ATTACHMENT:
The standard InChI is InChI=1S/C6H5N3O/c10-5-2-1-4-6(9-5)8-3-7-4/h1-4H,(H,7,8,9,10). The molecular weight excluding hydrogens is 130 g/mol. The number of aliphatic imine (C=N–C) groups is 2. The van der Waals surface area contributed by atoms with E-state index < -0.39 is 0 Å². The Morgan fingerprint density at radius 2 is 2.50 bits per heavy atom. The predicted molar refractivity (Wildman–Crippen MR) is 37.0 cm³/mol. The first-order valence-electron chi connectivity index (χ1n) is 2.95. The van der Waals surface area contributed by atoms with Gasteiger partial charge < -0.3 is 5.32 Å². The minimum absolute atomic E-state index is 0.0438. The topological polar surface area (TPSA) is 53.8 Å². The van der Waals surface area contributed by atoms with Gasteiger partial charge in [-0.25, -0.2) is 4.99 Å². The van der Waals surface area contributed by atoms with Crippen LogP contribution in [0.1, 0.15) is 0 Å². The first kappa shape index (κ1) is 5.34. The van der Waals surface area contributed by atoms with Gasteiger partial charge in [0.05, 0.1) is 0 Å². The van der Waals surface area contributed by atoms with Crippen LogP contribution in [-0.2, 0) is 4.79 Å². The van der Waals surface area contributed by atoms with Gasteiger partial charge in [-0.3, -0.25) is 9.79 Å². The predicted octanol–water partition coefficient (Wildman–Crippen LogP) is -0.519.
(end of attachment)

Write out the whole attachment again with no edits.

The standard InChI is InChI=1S/C6H5N3O/c10-5-2-1-4-6(9-5)8-3-7-4/h1-4H,(H,7,8,9,10). The molecular weight excluding hydrogens is 130 g/mol. The number of aliphatic imine (C=N–C) groups is 2. The van der Waals surface area contributed by atoms with E-state index < -0.39 is 0 Å². The Morgan fingerprint density at radius 2 is 2.50 bits per heavy atom. The predicted molar refractivity (Wildman–Crippen MR) is 37.0 cm³/mol. The first-order valence-electron chi connectivity index (χ1n) is 2.95. The van der Waals surface area contributed by atoms with Gasteiger partial charge < -0.3 is 5.32 Å². The minimum absolute atomic E-state index is 0.0438. The topological polar surface area (TPSA) is 53.8 Å². The van der Waals surface area contributed by atoms with Gasteiger partial charge in [-0.25, -0.2) is 4.99 Å². The van der Waals surface area contributed by atoms with Crippen LogP contribution in [0.1, 0.15) is 0 Å². The first kappa shape index (κ1) is 5.34. The van der Waals surface area contributed by atoms with Gasteiger partial charge in [0.05, 0.1) is 0 Å². The van der Waals surface area contributed by atoms with Crippen LogP contribution in [-0.2, 0) is 4.79 Å². The van der Waals surface area contributed by atoms with Gasteiger partial charge in [-0.3, -0.25) is 9.79 Å². The predicted octanol–water partition coefficient (Wildman–Crippen LogP) is -0.519.